No where will you see an elephant reduced to the sad creature who raises their leg on command, sits on stools, paints with their trunks and bows to the crowds who laugh with glee and mistakenly think that they are getting an education about elephants, except in a circus.
Get a book, read a story or go to the internet and learn about elephants. Leave the clown acts for the clowns.


William   March 22nd, 2009 1:04 am ET

Elephants in the wild roam up to 30 miles per day in large social herds. In the circus, they live confined, shackled, and denied everything natural to them.


Katlin   March 22nd, 2009 5:36 pm ET

Elephants are intelligent, social creatures. They live in families, traveling together. They are emotional animals who greave for the loss of one of their own and in the wild their numbers are dwindling. Perhaps one day we will only have pictures or museum replicas I would hope that once we became adults we would see how cruel the life of a circus elephant is and once your child grows up and realizes this, what will they think of you?


Glenn   March 23rd, 2009 1:08 pm ET

My daughter and I always enjoy the RB circus. However, we were always led to belive that they were tops in caring for elephants and often were the leader when it came to caring for them. I guess not! Also, why targeting just elephants, what about the tigers and other animals that are parts of the show(s). Certainly not natural for tigers to be "whipped" I always thought they were mistreated more than the elephants.


Karen Purdy   March 23rd, 2009 7:06 pm ET

I pray they take all the animals out of the circus. They get prodded, poked, kicked, chained, caged in cages they can't move in. They feel pain just like we do. What a life they have to live. I would like to take some of these people and show them what its like being a performing animal. They could just see first hand how it feels. Why do people think they have to use and abuse to have fun? You want to see animals see them in their own habitats, not chained or caged. These same people can't believe when they get fed-up and fight back. I sure can see why they do.


Muthyavan.   March 23rd, 2009 11:15 pm ET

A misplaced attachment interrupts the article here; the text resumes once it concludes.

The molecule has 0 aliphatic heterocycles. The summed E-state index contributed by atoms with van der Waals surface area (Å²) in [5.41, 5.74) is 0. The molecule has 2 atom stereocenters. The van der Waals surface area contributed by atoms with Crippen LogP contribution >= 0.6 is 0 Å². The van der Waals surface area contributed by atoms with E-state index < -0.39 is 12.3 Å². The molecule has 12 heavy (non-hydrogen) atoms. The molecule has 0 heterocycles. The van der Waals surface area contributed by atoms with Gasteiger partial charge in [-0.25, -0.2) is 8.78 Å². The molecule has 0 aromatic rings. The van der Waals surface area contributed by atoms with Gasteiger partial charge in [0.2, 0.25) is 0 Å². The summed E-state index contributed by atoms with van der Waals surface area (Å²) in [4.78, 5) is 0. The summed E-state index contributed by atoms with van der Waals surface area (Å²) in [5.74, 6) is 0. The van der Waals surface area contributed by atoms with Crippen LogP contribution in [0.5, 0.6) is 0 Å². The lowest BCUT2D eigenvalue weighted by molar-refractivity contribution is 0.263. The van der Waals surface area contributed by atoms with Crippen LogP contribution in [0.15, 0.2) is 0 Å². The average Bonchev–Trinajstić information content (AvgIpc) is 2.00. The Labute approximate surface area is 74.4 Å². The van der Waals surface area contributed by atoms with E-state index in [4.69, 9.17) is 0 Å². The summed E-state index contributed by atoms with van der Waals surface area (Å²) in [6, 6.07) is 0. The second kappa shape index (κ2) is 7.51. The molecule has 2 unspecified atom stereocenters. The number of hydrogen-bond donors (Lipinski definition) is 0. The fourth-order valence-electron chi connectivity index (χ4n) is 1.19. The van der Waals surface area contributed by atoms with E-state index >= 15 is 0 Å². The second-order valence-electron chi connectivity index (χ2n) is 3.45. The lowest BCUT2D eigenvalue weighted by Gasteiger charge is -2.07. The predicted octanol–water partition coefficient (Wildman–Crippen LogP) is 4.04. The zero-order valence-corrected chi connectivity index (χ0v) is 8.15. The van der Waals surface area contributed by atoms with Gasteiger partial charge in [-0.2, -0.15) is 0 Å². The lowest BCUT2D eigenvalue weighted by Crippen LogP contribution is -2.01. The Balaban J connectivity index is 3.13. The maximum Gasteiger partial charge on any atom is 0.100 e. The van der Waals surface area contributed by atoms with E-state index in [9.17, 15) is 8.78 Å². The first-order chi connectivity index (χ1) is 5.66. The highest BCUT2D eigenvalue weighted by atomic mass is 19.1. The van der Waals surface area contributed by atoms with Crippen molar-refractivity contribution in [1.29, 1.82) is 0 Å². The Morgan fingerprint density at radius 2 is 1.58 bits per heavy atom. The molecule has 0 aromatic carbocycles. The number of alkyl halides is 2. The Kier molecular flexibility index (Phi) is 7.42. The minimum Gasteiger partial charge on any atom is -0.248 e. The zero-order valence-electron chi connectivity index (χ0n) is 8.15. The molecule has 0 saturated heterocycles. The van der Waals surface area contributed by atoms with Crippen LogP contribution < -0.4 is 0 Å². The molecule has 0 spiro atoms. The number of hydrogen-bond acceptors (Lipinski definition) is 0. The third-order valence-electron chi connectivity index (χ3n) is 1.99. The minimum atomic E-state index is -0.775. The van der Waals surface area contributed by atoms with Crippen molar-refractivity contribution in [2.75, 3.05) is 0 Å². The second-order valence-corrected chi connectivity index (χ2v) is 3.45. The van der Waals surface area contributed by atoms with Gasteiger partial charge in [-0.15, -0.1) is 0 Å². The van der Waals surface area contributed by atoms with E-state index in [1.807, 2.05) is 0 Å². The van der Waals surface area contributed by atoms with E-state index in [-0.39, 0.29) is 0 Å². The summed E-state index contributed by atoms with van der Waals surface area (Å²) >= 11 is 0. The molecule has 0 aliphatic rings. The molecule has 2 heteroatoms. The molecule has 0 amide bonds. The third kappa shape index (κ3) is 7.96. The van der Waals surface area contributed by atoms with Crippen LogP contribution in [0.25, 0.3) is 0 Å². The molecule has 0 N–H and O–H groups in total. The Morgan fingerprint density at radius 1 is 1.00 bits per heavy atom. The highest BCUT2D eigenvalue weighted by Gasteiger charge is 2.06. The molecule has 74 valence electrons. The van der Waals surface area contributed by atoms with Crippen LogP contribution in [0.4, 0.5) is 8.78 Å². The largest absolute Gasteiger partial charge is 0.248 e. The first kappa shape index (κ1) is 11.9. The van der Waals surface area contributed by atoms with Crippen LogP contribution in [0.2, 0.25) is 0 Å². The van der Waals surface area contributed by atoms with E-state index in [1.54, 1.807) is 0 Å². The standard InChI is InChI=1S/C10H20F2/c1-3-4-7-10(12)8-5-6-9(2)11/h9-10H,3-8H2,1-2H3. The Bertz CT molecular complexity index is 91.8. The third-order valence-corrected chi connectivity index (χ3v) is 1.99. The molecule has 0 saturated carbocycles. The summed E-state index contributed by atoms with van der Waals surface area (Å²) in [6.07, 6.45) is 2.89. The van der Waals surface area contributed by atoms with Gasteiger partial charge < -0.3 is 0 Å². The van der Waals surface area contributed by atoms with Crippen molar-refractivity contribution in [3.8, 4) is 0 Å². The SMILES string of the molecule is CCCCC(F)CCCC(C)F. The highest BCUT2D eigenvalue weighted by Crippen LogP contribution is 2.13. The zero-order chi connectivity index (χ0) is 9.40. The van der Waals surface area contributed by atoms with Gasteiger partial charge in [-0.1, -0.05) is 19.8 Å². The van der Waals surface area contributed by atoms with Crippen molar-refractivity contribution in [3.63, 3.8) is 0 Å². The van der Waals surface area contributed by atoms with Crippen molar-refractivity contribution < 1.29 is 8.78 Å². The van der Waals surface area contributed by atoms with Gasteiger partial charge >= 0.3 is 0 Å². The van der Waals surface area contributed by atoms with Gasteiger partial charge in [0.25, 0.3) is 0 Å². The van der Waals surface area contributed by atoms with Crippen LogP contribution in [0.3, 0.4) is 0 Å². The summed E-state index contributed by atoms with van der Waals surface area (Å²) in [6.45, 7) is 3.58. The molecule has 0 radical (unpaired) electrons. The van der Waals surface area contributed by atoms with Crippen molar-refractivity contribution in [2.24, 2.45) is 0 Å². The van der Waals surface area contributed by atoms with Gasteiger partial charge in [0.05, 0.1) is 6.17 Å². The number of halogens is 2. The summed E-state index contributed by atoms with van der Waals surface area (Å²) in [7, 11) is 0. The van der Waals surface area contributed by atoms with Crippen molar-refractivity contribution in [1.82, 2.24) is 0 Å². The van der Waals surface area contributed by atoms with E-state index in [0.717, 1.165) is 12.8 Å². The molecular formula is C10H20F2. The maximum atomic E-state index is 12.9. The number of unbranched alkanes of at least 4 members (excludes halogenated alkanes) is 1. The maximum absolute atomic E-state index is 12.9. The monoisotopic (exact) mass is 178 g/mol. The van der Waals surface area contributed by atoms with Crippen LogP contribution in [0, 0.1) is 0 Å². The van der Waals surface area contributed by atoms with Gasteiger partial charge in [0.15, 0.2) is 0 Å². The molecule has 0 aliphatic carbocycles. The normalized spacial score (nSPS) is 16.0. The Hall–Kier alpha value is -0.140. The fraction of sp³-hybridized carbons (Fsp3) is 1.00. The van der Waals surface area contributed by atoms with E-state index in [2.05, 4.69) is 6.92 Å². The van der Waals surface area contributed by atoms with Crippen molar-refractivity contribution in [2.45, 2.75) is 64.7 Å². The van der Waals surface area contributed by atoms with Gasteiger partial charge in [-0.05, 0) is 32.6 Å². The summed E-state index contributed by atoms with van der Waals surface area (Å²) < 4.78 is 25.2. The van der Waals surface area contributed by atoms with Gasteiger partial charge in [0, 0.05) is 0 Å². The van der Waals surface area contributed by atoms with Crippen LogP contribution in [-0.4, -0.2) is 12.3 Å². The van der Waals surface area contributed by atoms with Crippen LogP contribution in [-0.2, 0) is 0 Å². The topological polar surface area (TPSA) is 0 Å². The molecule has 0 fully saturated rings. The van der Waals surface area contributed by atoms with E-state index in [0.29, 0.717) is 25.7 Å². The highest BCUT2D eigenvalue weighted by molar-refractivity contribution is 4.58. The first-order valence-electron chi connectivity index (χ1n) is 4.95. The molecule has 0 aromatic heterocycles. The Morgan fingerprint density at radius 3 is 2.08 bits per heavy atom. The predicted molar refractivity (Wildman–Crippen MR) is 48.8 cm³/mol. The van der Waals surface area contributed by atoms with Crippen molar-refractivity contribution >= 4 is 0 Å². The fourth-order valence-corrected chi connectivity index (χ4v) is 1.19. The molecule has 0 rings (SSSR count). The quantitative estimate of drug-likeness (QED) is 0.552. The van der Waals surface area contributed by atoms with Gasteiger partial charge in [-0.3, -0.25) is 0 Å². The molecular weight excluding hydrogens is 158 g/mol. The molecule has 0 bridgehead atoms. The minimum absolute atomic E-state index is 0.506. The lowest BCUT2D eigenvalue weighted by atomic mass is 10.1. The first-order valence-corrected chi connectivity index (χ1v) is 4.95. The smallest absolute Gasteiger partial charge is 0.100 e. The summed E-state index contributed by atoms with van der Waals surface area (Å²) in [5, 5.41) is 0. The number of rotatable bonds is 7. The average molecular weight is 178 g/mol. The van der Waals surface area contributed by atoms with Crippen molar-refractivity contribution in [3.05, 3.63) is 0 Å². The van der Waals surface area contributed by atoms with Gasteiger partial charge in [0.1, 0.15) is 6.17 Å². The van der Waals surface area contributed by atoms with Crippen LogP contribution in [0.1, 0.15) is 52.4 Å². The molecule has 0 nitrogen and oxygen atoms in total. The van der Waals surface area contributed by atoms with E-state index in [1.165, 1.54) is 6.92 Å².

Because animal right groups have stoped animals being used in circus that does not end animals like elephants being kept away from humans for ever. Today you can go to Many Zoo Parks maintained by many muncipalities around the world where Elephants play games and carry peoples around parks.

The problems with ciricus they are always moving from places to place for their performances and the animals need to be tied or caged for humans safty. That is really very bad and animals suffer a lot and if the cirus is not well attended animal feeding is also curtailed making them stave. An elephant needs at least 100kg of green leaves 100 kg of grain and at least 200 gallons of water a day beside a good bath in a stream of water for three hours.

World over Elephants are finding difficult in their srinking habitats because humans are encroaching into their habitats for cultivation and developements. Hundred years ago elephants were the real friends for human developement, helping to raise heavy weights, ploughing fields for cultivation for the transport of heavy loads to distance places in Asia and Africa.

Elephants are considered as god in Indian cultures and people worship even now feeding them with food. Indian temples always have eleephants in their tempels for carrying dytees around villages and villagers feed the elephants with fruits and grains. Asian and African countries are doing their best in safeguarding these animals and their habitats from extinct.


Rebekah Brown-Wiseman   April 2nd, 2009 11:41 pm ET

In my opinion part of being a parent is to raise a child that develops a good sense of morals. I could never take my child to a circus where the owners benefit from the extreme suffering of animals. As a former attorney for the Department of Children and Families, I litigated termination of parental rights cases. I believe that the average American has no idea of the extent of cruelty that is out there. Individuals prefer not to know, because if they knew the truth, it may be too much to bear. Knowledge is in part opening your eyes to what is out there instead of willfully not bothering to inquire into a given situation. Once you have knowledge, you have the power to do something about it. There are numerous alternatives to going to the circus. Options of course depend on the age of the child. One suggestion is cirque du soleil. They have a variety of different shows that do not use animals.